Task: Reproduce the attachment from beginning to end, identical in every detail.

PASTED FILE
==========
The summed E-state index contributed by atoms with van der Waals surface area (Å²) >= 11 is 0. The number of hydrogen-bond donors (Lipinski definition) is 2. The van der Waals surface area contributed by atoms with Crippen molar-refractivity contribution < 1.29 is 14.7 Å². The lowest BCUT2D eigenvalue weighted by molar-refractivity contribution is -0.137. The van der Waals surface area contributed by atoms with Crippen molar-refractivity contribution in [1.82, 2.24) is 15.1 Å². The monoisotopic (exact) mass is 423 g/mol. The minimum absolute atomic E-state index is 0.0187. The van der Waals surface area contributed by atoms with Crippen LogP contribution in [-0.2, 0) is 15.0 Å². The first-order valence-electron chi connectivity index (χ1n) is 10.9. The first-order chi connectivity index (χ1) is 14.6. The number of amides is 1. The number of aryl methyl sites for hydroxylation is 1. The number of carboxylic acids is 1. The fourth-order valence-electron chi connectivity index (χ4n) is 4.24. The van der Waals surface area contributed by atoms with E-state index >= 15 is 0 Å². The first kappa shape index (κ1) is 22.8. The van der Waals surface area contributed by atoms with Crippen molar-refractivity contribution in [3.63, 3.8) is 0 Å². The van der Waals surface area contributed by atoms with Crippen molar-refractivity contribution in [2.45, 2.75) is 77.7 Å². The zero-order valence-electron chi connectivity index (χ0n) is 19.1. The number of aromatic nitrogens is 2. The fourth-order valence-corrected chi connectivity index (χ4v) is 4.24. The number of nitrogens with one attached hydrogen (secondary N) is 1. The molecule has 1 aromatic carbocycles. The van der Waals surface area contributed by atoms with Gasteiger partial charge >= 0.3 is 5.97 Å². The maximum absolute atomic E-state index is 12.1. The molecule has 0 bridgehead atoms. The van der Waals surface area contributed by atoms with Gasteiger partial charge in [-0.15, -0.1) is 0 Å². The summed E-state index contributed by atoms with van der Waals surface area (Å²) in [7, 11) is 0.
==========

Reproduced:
The summed E-state index contributed by atoms with van der Waals surface area (Å²) >= 11 is 0. The number of hydrogen-bond donors (Lipinski definition) is 2. The van der Waals surface area contributed by atoms with Crippen molar-refractivity contribution < 1.29 is 14.7 Å². The lowest BCUT2D eigenvalue weighted by molar-refractivity contribution is -0.137. The van der Waals surface area contributed by atoms with Crippen molar-refractivity contribution in [1.82, 2.24) is 15.1 Å². The monoisotopic (exact) mass is 423 g/mol. The minimum absolute atomic E-state index is 0.0187. The van der Waals surface area contributed by atoms with Crippen LogP contribution in [-0.2, 0) is 15.0 Å². The first-order valence-electron chi connectivity index (χ1n) is 10.9. The first-order chi connectivity index (χ1) is 14.6. The number of amides is 1. The number of aryl methyl sites for hydroxylation is 1. The number of carboxylic acids is 1. The fourth-order valence-electron chi connectivity index (χ4n) is 4.24. The van der Waals surface area contributed by atoms with E-state index >= 15 is 0 Å². The first kappa shape index (κ1) is 22.8. The van der Waals surface area contributed by atoms with Crippen molar-refractivity contribution in [3.63, 3.8) is 0 Å². The van der Waals surface area contributed by atoms with Crippen molar-refractivity contribution in [2.45, 2.75) is 77.7 Å². The zero-order valence-electron chi connectivity index (χ0n) is 19.1. The number of aromatic nitrogens is 2. The fourth-order valence-corrected chi connectivity index (χ4v) is 4.24. The number of nitrogens with one attached hydrogen (secondary N) is 1. The molecule has 1 aromatic carbocycles. The van der Waals surface area contributed by atoms with Gasteiger partial charge >= 0.3 is 5.97 Å². The maximum absolute atomic E-state index is 12.1. The molecule has 0 bridgehead atoms. The van der Waals surface area contributed by atoms with Gasteiger partial charge in [-0.15, -0.1) is 0 Å². The summed E-state index contributed by atoms with van der Waals surface area (Å²) in [7, 11) is 0.